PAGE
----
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Case Brief: CLS Bank v. Alice (Round 4)

Another day, another case brief of an opinion filed in CLS Bank v. Alice Corp.  Today’s fare is the concurrence-in-part and dissent-in-part authored by Federal Circuit Judge Newman, who takes the “Memory Lane” award for citing precedent from 1958, … and 1939, … and 1813.  Did you know that “patent” is derived from the latin “patere,” which means “to lie open”?

(Yeah, she went there.)

CLS Bank Intl. v. Alice Corp.

598 F.3d 1336 (2013)

Concurrence-in-part, Dissent-in-part


RULE (Recommended):

Proposed patent-eligibility analysis:  return to the statute as written, “unanalyzed and undefined” (Newman at Page 11)

1) Claim to eligible subject matter?

  • Categories: processes, machines, manufactures, and compositions of matter

2) Claim barred by judicially-created exception?

  • laws of nature, natural phenomena, and abstract ideas


– Proposed that the court return to three basic principles relating to § 101

1. § 101 is an inclusive statement of patent-eligible subject matter

2. The form of the claim does not determine section 101 eligibility

3. Experimental use of patented information is not barred

Court has failed by propounding at least three incompatible standards for § 101 patent eligibility (abstraction, preemption, and meaningful limitation)

  • § 101 is not appropriate for determining patentability; eligibility is merely membership in the inclusive list of “useful arts” (coarse filter)
  • subsequent substantive criteria (statutory rigors) of patentability will eliminate claims that are “abstract” or “preemptive”

— laws of novelty, utility, prior art, obviousness, description, enablement, and specificity

  • “An all-purpose bright-line rule for the threshold portal of section 101 is an unavailable as it is unnecessary.”


The courts, the popular press, and the public misunderstand patent policy:  purpose of disclosure is to produce, not restrict, further study and experimentation

  • No substitute has been devised for the incentive of profit opportunity through market exclusivity
  •  “[t]he federal patent system thus embodies a carefully crafted bargain for encouraging the creation and disclosure of new, useful, and unobvious advances in technology and design in return for the exclusive right to practice the invention for a period of years.” (Bonito Boats)
  • “The disclosure required by the Patent Act is ‘the quid pro quo of the right to exclude.’” (Kewanee Oil)
  • “It could never have been the intention of the legislature to punish a man, who constructed such a machine merely for [scientific] experiments, or for the purpose of ascertaining the sufficiency of the machine to produce its described effects.” (Whittemore, 1813)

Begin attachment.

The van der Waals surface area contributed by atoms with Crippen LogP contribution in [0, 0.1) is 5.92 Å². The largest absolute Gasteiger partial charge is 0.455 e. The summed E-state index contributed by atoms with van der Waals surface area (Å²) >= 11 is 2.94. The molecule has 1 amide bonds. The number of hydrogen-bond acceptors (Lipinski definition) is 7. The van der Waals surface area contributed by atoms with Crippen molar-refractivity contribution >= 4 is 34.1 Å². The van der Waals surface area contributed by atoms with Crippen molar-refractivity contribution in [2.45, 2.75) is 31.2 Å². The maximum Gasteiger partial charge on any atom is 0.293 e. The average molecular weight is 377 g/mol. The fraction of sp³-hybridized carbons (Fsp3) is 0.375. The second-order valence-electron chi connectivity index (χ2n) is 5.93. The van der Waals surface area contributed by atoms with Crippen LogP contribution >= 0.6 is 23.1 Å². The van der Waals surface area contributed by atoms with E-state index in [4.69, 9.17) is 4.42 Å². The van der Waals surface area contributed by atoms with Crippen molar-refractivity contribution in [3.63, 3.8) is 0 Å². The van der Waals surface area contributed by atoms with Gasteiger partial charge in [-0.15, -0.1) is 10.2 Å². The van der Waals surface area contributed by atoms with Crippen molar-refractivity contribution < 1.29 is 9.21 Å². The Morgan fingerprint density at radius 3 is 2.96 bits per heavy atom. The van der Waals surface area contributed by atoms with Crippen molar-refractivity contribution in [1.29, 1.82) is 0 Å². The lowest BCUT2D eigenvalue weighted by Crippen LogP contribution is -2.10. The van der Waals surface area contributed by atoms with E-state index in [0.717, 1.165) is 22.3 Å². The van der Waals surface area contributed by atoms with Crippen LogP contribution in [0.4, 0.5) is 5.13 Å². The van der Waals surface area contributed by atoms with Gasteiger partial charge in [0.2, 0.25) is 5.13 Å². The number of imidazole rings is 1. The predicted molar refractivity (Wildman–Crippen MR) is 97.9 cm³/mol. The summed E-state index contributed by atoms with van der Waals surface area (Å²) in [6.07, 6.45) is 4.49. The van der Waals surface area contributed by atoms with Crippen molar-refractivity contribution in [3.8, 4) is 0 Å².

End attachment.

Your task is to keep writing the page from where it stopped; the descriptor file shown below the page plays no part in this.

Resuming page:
• “Innovation, advancement, and things which add to the sum of useful knowledge are inherent requisites in a patent system.” (Graham)

— “useful knowledge” cannot mean that the knowledge disclosed in patents is untouchable for seventeen years (Newman at Page 6)

  • “patenting does not deprive the public of the right to experiment with and improve upon the patented subject matter.” In re Rosuvastatin Patent Litig., 703 F.3d 511, 527 (Fed. Cir. 2012)
  • Newman offers rejection of contrary theory from Embrex, Inc. v. Service Engineering Corp., 216 F.3d 1343, 1349 (Fed. Cir. 2000)
        • experimental use defense was “very narrow” and unavailable when “the inquiry has definite, cognizable, and not insubstantial commercial purpose”
        • concurrence added that “neither the statute nor any past Supreme Court precedent gives any reason to excuse infringement because it was committed with a particular purpose or intent, such as for scientific experimentation …”

–         Judge Newman posits that experimental use of patented information can take various forms, including:

  • a. experiments to improve or build upon patented subject matter
  • b. experiments to compare patented subject matter with alternatives to determine relative performance and properties
  • c. experimental study of patented subject matter to understand its mechanism
  • d. experimental study of patented subject matter to find new applications or modifications

Form of the claim (Newman at Page 12)

  • “it cannot be that computer-implemented developments may or may not be eligible under section 101 depending on how broadly they are sought to be claimed.”
  • “Breadth of claiming, and undue breadth, are determined under sections 102, 103, and 112, not section 101.”

As to Alice’s claims

All claims stand or fall together

–         the escrow banking mechanism is claimed as a method or a system or a media device

  • the form of the claim does not determine section 101 patent eligibility
  • nor does the scope of the claim determine eligibility

PASS: All claims are eligible under § 101

JUDGMENT (Recommended):

  • Remand all claims to district court for determination of patentability under the substantive provisions of the statute


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